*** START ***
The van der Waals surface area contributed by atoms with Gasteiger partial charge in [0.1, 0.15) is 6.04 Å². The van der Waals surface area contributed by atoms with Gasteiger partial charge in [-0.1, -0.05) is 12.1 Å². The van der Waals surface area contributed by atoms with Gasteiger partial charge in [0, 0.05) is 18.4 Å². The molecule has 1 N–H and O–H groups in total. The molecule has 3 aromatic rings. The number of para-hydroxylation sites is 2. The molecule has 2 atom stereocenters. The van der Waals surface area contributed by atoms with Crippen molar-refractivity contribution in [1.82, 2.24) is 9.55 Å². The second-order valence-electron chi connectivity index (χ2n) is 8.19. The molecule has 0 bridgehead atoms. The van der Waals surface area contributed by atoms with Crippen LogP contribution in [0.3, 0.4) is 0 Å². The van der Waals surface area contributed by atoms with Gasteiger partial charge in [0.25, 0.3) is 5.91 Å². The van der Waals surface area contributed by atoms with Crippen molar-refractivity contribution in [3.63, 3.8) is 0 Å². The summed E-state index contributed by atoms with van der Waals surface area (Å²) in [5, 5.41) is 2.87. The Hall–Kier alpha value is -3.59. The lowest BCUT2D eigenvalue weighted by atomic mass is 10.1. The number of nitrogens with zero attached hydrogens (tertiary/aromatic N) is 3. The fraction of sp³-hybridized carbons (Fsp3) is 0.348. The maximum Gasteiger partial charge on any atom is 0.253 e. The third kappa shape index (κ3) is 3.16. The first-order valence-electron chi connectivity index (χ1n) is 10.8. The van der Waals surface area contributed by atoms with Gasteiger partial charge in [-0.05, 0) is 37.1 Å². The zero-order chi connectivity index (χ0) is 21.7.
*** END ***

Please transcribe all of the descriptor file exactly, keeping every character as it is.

The van der Waals surface area contributed by atoms with Gasteiger partial charge in [0.1, 0.15) is 6.04 Å². The van der Waals surface area contributed by atoms with Gasteiger partial charge in [-0.1, -0.05) is 12.1 Å². The van der Waals surface area contributed by atoms with Gasteiger partial charge in [0, 0.05) is 18.4 Å². The molecule has 1 N–H and O–H groups in total. The molecule has 3 aromatic rings. The number of para-hydroxylation sites is 2. The molecule has 2 atom stereocenters. The van der Waals surface area contributed by atoms with Crippen molar-refractivity contribution in [1.82, 2.24) is 9.55 Å². The second-order valence-electron chi connectivity index (χ2n) is 8.19. The molecule has 0 bridgehead atoms. The van der Waals surface area contributed by atoms with Crippen LogP contribution in [0.3, 0.4) is 0 Å². The van der Waals surface area contributed by atoms with Gasteiger partial charge in [0.25, 0.3) is 5.91 Å². The van der Waals surface area contributed by atoms with Crippen molar-refractivity contribution in [3.63, 3.8) is 0 Å². The summed E-state index contributed by atoms with van der Waals surface area (Å²) in [5, 5.41) is 2.87. The Hall–Kier alpha value is -3.59. The lowest BCUT2D eigenvalue weighted by atomic mass is 10.1. The number of nitrogens with zero attached hydrogens (tertiary/aromatic N) is 3. The fraction of sp³-hybridized carbons (Fsp3) is 0.348. The maximum Gasteiger partial charge on any atom is 0.253 e. The third kappa shape index (κ3) is 3.16. The first-order valence-electron chi connectivity index (χ1n) is 10.8. The van der Waals surface area contributed by atoms with Gasteiger partial charge in [-0.05, 0) is 37.1 Å². The zero-order chi connectivity index (χ0) is 21.7.